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// Copyright 2014 The Go Authors. All rights reserved.
// Use of this source code is governed by a BSD-style
// license that can be found in the LICENSE file.
// Stringer is a tool to automate the creation of methods that satisfy the fmt.Stringer
// interface. Given the name of a (signed or unsigned) integer type T that has constants
// defined, stringer will create a new self-contained Go source file implementing
// func (t T) String() string
// The file is created in the same package and directory as the package that defines T.
// It has helpful defaults designed for use with go generate.
//
// Stringer works best with constants that are consecutive values such as created using iota,
// but creates good code regardless. In the future it might also provide custom support for
// constant sets that are bit patterns.
//
// For example, given this snippet,
//
// package painkiller
//
// type Pill int
//
// const (
// Placebo Pill = iota
// Aspirin
// Ibuprofen
// Paracetamol
// Acetaminophen = Paracetamol
// )
//
// running this command
//
// stringer -type=Pill
//
// in the same directory will create the file pill_string.go, in package painkiller,
// containing a definition of
//
// func (Pill) String() string
//
// That method will translate the value of a Pill constant to the string representation
// of the respective constant name, so that the call fmt.Print(painkiller.Aspirin) will
// print the string "Aspirin".
//
// Typically this process would be run using go generate, like this:
//
// //go:generate stringer -type=Pill
//
// If multiple constants have the same value, the lexically first matching name will
// be used (in the example, Acetaminophen will print as "Paracetamol").
//
// With no arguments, it processes the package in the current directory.
// Otherwise, the arguments must name a single directory holding a Go package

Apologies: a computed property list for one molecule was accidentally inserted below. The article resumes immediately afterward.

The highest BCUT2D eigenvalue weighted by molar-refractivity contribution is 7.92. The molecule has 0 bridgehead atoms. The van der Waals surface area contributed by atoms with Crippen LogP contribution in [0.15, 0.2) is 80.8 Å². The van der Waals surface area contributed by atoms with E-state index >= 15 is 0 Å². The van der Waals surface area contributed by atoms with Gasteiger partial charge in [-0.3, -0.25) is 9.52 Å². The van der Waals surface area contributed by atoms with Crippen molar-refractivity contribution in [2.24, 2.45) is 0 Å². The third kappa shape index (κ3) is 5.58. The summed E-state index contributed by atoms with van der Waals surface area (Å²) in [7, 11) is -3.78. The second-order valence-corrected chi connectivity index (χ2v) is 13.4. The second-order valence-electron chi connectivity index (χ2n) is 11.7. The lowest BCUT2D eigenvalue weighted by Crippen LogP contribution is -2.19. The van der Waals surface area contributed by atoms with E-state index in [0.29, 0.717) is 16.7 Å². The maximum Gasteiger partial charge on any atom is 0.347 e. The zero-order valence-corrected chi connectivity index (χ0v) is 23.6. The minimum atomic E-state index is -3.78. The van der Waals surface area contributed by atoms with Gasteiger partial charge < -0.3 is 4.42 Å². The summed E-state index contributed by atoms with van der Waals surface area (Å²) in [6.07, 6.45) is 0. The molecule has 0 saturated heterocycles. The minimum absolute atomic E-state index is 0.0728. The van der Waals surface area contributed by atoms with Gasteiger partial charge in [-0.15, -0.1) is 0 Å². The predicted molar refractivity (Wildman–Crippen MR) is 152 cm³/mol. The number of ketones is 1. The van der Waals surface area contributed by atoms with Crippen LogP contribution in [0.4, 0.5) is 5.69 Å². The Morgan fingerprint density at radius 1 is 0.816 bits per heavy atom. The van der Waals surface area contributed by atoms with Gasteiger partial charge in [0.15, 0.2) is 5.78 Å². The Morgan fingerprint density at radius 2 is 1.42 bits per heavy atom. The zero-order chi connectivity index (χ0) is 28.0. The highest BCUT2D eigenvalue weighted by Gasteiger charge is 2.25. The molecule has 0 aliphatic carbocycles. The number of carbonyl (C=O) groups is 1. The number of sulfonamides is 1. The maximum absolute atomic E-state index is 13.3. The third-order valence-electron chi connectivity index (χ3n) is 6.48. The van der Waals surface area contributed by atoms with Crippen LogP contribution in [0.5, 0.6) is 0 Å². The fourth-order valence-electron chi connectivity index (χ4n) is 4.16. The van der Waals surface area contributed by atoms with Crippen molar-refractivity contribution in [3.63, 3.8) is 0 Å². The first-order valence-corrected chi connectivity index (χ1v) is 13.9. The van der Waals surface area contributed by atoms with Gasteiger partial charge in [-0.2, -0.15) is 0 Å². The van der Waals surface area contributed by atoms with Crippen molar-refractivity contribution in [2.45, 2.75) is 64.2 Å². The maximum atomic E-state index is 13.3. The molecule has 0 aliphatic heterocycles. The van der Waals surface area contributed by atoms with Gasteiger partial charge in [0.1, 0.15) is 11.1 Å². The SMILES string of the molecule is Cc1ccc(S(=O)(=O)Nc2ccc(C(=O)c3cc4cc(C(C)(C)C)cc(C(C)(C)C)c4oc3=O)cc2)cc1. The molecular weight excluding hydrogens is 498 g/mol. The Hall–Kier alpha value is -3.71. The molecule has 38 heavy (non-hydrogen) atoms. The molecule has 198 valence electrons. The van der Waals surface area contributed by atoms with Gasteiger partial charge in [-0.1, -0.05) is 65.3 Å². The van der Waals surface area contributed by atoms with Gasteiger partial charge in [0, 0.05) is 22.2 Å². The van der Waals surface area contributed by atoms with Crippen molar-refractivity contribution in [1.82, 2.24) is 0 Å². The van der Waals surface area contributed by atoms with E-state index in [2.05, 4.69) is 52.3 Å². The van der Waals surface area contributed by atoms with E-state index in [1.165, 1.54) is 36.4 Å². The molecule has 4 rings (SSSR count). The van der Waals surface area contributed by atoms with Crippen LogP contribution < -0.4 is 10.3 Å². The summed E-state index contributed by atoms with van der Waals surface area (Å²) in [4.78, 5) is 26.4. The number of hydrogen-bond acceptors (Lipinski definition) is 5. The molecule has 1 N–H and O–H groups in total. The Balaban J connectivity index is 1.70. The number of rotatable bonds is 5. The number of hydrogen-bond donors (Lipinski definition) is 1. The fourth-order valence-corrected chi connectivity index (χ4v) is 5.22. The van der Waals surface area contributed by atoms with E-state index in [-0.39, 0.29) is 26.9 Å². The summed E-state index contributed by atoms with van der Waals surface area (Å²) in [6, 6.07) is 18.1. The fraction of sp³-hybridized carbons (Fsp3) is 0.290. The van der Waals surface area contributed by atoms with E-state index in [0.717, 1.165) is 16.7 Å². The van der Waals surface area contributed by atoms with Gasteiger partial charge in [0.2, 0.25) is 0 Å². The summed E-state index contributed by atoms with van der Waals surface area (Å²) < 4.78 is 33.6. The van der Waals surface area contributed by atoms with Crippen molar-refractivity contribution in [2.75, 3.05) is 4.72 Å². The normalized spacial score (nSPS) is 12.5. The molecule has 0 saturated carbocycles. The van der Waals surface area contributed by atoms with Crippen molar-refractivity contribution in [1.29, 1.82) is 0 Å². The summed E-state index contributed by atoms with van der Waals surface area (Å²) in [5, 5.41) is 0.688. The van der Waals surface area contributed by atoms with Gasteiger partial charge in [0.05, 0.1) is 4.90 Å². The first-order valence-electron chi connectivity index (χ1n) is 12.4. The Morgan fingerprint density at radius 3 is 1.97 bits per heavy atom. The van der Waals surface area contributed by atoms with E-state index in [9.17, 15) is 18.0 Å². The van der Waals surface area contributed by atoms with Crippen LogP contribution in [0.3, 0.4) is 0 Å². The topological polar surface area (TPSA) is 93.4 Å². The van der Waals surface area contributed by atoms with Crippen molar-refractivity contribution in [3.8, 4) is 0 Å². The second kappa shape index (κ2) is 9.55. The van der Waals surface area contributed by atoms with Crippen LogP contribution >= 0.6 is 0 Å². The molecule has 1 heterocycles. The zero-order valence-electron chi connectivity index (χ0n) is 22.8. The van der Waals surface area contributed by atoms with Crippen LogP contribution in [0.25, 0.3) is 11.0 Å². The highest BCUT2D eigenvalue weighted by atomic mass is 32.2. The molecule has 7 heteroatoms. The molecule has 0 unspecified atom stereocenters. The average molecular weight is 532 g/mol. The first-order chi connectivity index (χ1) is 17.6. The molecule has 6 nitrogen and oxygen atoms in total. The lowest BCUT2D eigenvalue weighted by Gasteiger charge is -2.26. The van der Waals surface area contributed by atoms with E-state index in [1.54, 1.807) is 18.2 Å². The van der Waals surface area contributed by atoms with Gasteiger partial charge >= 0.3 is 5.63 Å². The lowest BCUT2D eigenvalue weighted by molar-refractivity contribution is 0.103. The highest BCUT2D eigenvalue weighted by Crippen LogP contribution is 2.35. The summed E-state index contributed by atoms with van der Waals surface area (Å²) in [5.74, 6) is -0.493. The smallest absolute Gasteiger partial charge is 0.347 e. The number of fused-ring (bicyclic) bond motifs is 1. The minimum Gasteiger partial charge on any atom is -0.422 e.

// or a set of Go source files that represent a single Go package.
//
// The -type flag accepts a comma-separated list of types so a single run can
// generate methods for multiple types. The default output file is t_string.go,
// where t is the lower-cased name of the first type listed. It can be overridden
// with the -output flag.
//
package main // import "golang.org/x/tools/cmd/stringer"
import (
"bytes"
"flag"
"fmt"
"go/ast"
"go/build"
"go/constant"
"go/format"
"go/parser"
"go/token"
"go/types"
"io/ioutil"
"log"
"os"
"path/filepath"
"sort"
"strings"
)
var (
typeNames = flag.String("type", "", "comma-separated list of type names; must be set")
output = flag.String("output", "", "output file name; default srcdir/<type>_string.go")
trimprefix = flag.String("trimprefix", "", "trim the `prefix` from the generated constant names")
linecomment = flag.Bool("linecomment", false, "use line comment text as printed text when present")
buildTags = flag.String("tags", "", "comma-separated list of build tags to apply")
)
// Usage is a replacement usage function for the flags package.
func Usage() {
fmt.Fprintf(os.Stderr, "Usage of %s:\n", os.Args[0])
fmt.Fprintf(os.Stderr, "\tstringer [flags] -type T [directory]\n")
fmt.Fprintf(os.Stderr, "\tstringer [flags] -type T files... # Must be a single package\n")
fmt.Fprintf(os.Stderr, "For more information, see:\n")
fmt.Fprintf(os.Stderr, "\thttp://godoc.org/golang.org/x/tools/cmd/stringer\n")
fmt.Fprintf(os.Stderr, "Flags:\n")
flag.PrintDefaults()
}
func main() {
log.SetFlags(0)
log.SetPrefix("stringer: ")
flag.Usage = Usage
flag.Parse()
if len(*typeNames) == 0 {
flag.Usage()
os.Exit(2)
}
types := strings.Split(*typeNames, ",")
var tags []string
if len(*buildTags) > 0 {
tags = strings.Split(*buildTags, ",")
}
// We accept either one directory or a list of files. Which do we have?
args := flag.Args()
if len(args) == 0 {
// Default: process whole package in current directory.
args = []string{"."}
}
// Parse the package once.
var dir string
g := Generator{
trimPrefix: *trimprefix,
lineComment: *linecomment,
}
if len(args) == 1 && isDirectory(args[0]) {
dir = args[0]
g.parsePackageDir(args[0], tags)
} else {
if len(tags) != 0 {
log.Fatal("-tags option applies only to directories, not when files are specified")
}
dir = filepath.Dir(args[0])
g.parsePackageFiles(args)
}
// Print the header and package clause.
g.Printf("// Code generated by \"stringer %s\"; DO NOT EDIT.\n", strings.Join(os.Args[1:], " "))
g.Printf("\n")
g.Printf("package %s", g.pkg.name)
g.Printf("\n")
g.Printf("import \"strconv\"\n") // Used by all methods.
// Run generate for each type.
for _, typeName := range types {
g.generate(typeName)
}
// Format the output.
src := g.format()
// Write to file.
outputName := *output
if outputName == "" {
baseName := fmt.Sprintf("%s_string.go", types[0])
outputName = filepath.Join(dir, strings.ToLower(baseName))
}
err := ioutil.WriteFile(outputName, src, 0644)
if err != nil {
log.Fatalf("writing output: %s", err)
}
}
// isDirectory reports whether the named file is a directory.
func isDirectory(name string) bool {
info, err := os.Stat(name)
if err != nil {
log.Fatal(err)
}
return info.IsDir()